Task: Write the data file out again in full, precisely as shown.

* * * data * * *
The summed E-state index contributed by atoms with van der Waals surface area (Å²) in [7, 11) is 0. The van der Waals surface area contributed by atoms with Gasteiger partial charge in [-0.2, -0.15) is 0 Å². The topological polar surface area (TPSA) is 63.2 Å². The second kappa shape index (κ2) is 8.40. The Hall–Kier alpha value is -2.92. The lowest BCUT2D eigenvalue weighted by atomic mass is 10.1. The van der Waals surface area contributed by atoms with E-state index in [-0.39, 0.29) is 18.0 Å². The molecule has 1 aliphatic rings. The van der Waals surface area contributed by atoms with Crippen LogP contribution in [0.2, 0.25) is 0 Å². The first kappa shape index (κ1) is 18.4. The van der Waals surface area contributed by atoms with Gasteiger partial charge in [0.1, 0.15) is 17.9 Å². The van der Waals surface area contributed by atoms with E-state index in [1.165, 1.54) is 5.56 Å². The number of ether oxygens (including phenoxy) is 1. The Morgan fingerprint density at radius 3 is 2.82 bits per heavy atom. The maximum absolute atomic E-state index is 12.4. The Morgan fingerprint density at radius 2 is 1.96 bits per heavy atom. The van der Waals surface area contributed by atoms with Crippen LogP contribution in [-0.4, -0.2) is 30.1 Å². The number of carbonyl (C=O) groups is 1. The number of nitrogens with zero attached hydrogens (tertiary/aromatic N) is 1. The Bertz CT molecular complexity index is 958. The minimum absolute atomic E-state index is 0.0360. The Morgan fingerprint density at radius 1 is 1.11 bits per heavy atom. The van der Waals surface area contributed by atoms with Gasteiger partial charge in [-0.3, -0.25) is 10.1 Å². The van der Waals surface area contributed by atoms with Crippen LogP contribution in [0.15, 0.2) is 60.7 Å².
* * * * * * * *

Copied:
The summed E-state index contributed by atoms with van der Waals surface area (Å²) in [7, 11) is 0. The van der Waals surface area contributed by atoms with Gasteiger partial charge in [-0.2, -0.15) is 0 Å². The topological polar surface area (TPSA) is 63.2 Å². The second kappa shape index (κ2) is 8.40. The Hall–Kier alpha value is -2.92. The lowest BCUT2D eigenvalue weighted by atomic mass is 10.1. The van der Waals surface area contributed by atoms with E-state index in [-0.39, 0.29) is 18.0 Å². The molecule has 1 aliphatic rings. The van der Waals surface area contributed by atoms with Crippen LogP contribution in [0.2, 0.25) is 0 Å². The first kappa shape index (κ1) is 18.4. The van der Waals surface area contributed by atoms with Gasteiger partial charge in [0.1, 0.15) is 17.9 Å². The van der Waals surface area contributed by atoms with E-state index in [1.165, 1.54) is 5.56 Å². The number of ether oxygens (including phenoxy) is 1. The Morgan fingerprint density at radius 3 is 2.82 bits per heavy atom. The maximum absolute atomic E-state index is 12.4. The Morgan fingerprint density at radius 2 is 1.96 bits per heavy atom. The van der Waals surface area contributed by atoms with Crippen LogP contribution in [-0.4, -0.2) is 30.1 Å². The number of carbonyl (C=O) groups is 1. The number of nitrogens with zero attached hydrogens (tertiary/aromatic N) is 1. The Bertz CT molecular complexity index is 958. The minimum absolute atomic E-state index is 0.0360. The Morgan fingerprint density at radius 1 is 1.11 bits per heavy atom. The van der Waals surface area contributed by atoms with Gasteiger partial charge in [-0.3, -0.25) is 10.1 Å². The van der Waals surface area contributed by atoms with Crippen LogP contribution in [0.15, 0.2) is 60.7 Å².